On the 22d of April, in the midst of his own brigade, / -all of which he was driven by bigotry, calamny, ibe troops of the government, and the whole popula- and prejudice, to dedicate to a foreign cause, in which tisa, the most precious portion of his honodred remains he miserably bat magnificently perished. The senwas carried to the church where lie the bodies of sation which his death produced in Greece must have Marco Botzaris and of General Normann. The coffin been tremendous, from the recollections of him which, was a rude ill-constructed chest of wood; a black on visiting that country afterwards, I still found there. mantle served for a pall, and over it were placed a Its effect in England was hardly less astounding. belmet, a sword, and a crown of laurel. But no fu- ! There was something so boyish, even to the screal pomp could have left the impression, or spoken last, in Byron's character, there was so much the feelings, of this simple ceremony. The wretched about him of promise, even when he had most persess and desolation of the place itself, the wild and formed,—that the idea of his death could, I think, Wcivilized warriors present, their deep-felt un- have bardly occurred to any one. To me, perhaps, affected grief, the fond recollections, the disappointed the news of it, a much younger eothusiast, came, bopes, the anxieties and sad presentiments, which considering I was unacquainted with him personally, might be read on overy countenance-all contributed with peculiar force. Educated at the same school, to form a scene more truly affecting than perhaps was and, on coming into life, having become acquainted her before witnessed round the grave of a great man. with some of his best friends, -at that very moment The coffin was not closed till the 29th of the month. preparing, a youthful follower, to join him in his ro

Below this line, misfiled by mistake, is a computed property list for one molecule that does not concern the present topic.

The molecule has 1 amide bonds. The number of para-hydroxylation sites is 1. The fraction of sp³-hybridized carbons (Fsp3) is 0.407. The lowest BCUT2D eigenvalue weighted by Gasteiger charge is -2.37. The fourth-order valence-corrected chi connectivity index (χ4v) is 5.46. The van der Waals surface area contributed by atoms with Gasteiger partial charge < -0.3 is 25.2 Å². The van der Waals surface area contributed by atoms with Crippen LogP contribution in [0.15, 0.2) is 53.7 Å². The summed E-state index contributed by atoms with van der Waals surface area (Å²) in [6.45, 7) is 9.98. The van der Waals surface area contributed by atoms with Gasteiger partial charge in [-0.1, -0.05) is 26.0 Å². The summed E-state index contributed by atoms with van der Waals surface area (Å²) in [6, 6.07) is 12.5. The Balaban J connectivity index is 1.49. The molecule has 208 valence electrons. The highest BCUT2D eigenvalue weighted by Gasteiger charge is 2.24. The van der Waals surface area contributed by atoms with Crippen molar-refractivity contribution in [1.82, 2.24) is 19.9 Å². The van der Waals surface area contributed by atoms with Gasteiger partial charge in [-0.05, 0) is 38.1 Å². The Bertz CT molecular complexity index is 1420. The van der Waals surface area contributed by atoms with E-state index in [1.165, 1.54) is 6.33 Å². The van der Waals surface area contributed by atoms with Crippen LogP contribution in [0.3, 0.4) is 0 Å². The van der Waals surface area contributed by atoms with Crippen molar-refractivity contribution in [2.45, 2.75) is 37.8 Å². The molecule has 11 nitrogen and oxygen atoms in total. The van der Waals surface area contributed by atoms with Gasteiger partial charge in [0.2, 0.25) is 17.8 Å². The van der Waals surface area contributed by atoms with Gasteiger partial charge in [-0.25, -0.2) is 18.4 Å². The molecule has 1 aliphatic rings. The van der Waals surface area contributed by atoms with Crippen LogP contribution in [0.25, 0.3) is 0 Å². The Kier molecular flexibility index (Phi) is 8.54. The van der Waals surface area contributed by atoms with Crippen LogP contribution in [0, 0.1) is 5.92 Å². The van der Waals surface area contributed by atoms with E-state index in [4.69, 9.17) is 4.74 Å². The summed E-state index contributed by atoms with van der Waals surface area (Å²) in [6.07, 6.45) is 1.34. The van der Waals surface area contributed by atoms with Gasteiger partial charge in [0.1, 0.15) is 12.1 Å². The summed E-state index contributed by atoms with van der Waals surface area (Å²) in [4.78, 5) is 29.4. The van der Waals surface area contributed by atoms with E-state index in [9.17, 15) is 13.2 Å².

On the 2d of May the remains of Lord Byron were mantic enterprise,-1 remained, with a sense of desombarked, under a salute from the guns of the fortress. lation pressing upon me, almost rooted to the spot After a passage of three days, the vessel reacbed Zante,

where I was standing, when I heard the fatal intelliwbere Colonel Stanhope shortly afterwards arrived

gence. Over England in general I believe, indeed, the from the Morea, and, as he was on his way back to